Votives offered on Facebook.
Mrs. Nguyen Minh Hang, a resident in Ha Dong district, Hanoi, told VietNamNet that she bought votive paper products for the upcoming Ghost Festival on online shopping groups on social networks and e-commerce sites.
Hang said since the 4th wave of Covid-19 broke out in the capital city in late April, she has shifted to online shopping. Once a week, she goes to a nearby traditional market or supermarket to buy vegetables or fresh food. For others, she places orders online and waits for her order to be shipped to her door.
This housewife said with VND150,000-VND300,000 ($6-13), she could buy all votive products for the upcoming full moon day, such as clothes, money, incense and candles.
Mrs. Luong Thanh Thuy from Dong Da District, Hanoi, told VietNamNet that during social distancing, the time for shipping is longer, so she ordered votive paper products a week before the full moon day. Thuy also ordered fruit and traditional cakes online to prepare for the full moon day.
Meanwhile, the family of Mrs. Nguyen Thi Hoa, 65, in La Khe, Ha Dong district, this year is selling their votive paper products through phone calls, and social networks like Zalo and Facebook. Because of social distancing, she only sells products to customers who live in a radius of 1-3km around her home.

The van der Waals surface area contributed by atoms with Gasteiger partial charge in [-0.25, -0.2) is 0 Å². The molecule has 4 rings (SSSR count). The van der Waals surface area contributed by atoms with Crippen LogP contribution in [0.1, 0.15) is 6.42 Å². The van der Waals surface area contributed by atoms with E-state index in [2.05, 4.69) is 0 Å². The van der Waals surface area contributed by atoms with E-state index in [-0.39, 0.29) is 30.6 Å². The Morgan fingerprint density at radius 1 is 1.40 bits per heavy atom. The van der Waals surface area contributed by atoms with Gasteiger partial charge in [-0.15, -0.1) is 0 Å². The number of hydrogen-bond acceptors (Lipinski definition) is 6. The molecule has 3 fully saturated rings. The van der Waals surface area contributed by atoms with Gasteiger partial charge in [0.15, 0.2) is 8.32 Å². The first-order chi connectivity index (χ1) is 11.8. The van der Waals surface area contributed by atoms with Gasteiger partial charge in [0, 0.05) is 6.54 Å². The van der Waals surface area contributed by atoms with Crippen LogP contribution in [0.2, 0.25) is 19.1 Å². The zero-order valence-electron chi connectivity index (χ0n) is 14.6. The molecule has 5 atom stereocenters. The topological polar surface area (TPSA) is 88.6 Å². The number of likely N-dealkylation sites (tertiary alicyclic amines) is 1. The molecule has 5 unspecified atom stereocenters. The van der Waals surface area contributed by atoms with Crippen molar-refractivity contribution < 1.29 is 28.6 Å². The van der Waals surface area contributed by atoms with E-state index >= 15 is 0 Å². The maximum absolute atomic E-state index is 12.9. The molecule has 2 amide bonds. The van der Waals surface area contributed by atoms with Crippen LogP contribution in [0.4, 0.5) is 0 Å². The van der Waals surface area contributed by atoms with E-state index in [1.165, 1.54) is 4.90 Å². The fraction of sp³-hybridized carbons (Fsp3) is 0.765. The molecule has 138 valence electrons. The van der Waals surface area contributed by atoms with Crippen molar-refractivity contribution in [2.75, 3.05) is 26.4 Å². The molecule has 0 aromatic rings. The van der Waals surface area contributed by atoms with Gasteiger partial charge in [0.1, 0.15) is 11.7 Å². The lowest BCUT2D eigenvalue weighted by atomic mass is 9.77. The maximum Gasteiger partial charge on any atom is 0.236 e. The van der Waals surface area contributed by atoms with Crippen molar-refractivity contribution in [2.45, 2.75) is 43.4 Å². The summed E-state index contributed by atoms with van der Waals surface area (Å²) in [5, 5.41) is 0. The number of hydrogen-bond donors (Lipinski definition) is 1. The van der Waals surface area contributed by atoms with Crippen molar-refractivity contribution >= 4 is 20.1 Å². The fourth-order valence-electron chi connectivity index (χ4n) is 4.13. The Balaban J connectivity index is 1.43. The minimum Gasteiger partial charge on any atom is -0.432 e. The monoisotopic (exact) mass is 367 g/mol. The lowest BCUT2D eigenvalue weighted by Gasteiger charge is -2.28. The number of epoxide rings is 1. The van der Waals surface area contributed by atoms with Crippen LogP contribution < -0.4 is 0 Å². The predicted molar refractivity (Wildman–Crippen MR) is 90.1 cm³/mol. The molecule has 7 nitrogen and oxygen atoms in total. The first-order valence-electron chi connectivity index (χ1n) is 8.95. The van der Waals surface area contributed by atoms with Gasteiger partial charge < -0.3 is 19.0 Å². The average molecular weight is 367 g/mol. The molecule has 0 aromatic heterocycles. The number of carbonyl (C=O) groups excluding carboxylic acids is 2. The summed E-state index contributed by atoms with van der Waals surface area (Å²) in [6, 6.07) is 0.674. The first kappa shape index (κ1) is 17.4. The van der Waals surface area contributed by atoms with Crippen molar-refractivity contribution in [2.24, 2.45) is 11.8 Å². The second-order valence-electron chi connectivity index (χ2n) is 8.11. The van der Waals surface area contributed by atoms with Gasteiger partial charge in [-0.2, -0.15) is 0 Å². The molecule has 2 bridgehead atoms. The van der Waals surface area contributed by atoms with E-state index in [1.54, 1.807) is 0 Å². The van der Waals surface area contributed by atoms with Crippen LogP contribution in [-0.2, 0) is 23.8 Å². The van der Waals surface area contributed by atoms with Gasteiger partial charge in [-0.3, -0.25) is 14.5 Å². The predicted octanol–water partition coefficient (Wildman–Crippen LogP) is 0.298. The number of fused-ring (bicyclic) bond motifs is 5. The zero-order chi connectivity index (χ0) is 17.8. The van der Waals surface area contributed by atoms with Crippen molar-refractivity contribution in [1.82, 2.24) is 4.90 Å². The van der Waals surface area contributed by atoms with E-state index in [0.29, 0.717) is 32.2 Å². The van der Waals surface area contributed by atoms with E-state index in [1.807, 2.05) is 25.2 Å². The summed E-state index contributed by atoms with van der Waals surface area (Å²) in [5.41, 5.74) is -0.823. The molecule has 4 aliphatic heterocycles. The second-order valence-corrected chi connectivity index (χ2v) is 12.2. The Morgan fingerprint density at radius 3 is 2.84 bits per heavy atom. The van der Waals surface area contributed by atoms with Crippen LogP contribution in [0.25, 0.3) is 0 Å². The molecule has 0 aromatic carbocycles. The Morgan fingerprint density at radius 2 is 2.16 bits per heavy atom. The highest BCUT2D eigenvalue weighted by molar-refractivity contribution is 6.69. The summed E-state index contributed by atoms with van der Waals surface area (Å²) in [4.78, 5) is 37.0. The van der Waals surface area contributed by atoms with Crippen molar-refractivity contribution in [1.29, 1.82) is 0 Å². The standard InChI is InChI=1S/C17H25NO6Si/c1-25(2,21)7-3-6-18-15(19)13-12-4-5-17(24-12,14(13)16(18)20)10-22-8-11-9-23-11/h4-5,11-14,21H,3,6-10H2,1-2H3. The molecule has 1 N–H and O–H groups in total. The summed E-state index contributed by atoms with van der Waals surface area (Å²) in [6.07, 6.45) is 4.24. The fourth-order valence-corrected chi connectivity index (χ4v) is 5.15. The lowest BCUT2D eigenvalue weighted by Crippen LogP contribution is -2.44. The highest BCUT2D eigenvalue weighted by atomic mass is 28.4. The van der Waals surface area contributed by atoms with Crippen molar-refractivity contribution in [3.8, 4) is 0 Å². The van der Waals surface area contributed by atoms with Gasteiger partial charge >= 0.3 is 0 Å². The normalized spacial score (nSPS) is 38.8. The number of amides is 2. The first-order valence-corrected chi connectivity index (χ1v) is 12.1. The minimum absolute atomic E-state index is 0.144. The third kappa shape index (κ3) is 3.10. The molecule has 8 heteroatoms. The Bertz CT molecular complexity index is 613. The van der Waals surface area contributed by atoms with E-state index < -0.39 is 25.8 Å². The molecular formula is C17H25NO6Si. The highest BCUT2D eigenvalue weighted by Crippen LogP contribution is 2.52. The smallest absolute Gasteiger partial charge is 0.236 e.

“For many years making votive papers, this is the first year my family accepts online orders from customers inside and outside my village,” Hoa said.
To purchase votive products, customers can call or leave messages on Zalo or Facebook pages of Hoa’s family members. Hoa said that her sales this Ghost Festival have not been affected by the pandemic.
Ram Thang Bay in Vietnamese, also known as the Ghost Festival or Ullambana Festival (Vu Lan), is a traditional Buddhist festival taking place on the 14th to 15th of the seventh month in lunar calendar.
It is considered an occasion to give thanks and praise to parents and ancestors as well as to embrace the “wandering souls”, in other words, the “forsaken spirits”.
Regarding the occasion in Buddhism, many followers in southern Vietnam took the practice of pinning red or white rose onto their shirts some 40 years ago to express their sincerity and respect to their parents. So far, it has become a customary practice in Ullambana Festival.
Accordingly, those whose parents passed away wear a white rose to show their grief and nostalgia to the deceased persons while those whose parents are alive wear red rose to remind themselves of offspring’s responsibilities of respecting and making their parents happy.
Besides, Ram Thang Bay is considered a taboo time according to the long-lasting traditional belief of the Vietnamese people that the gates of hell open from the 1st to 14th so that hungry spirits are free for a short time before returning to the fiery depths on the 15th.
Therefore, Buddhist followers and Vietnamese families often offer vegetarian meal including congee, salt, rice, among others and burn votive personal belongings and money to feed the destitute spirits or to help wandering souls find their way back home.
This kind of worship aims to avoid bad luck and bring peace to all family members.
In the age of the Internet, buyers can sit at home and use the phone or the computer, and votive products can easily be brought to their houses.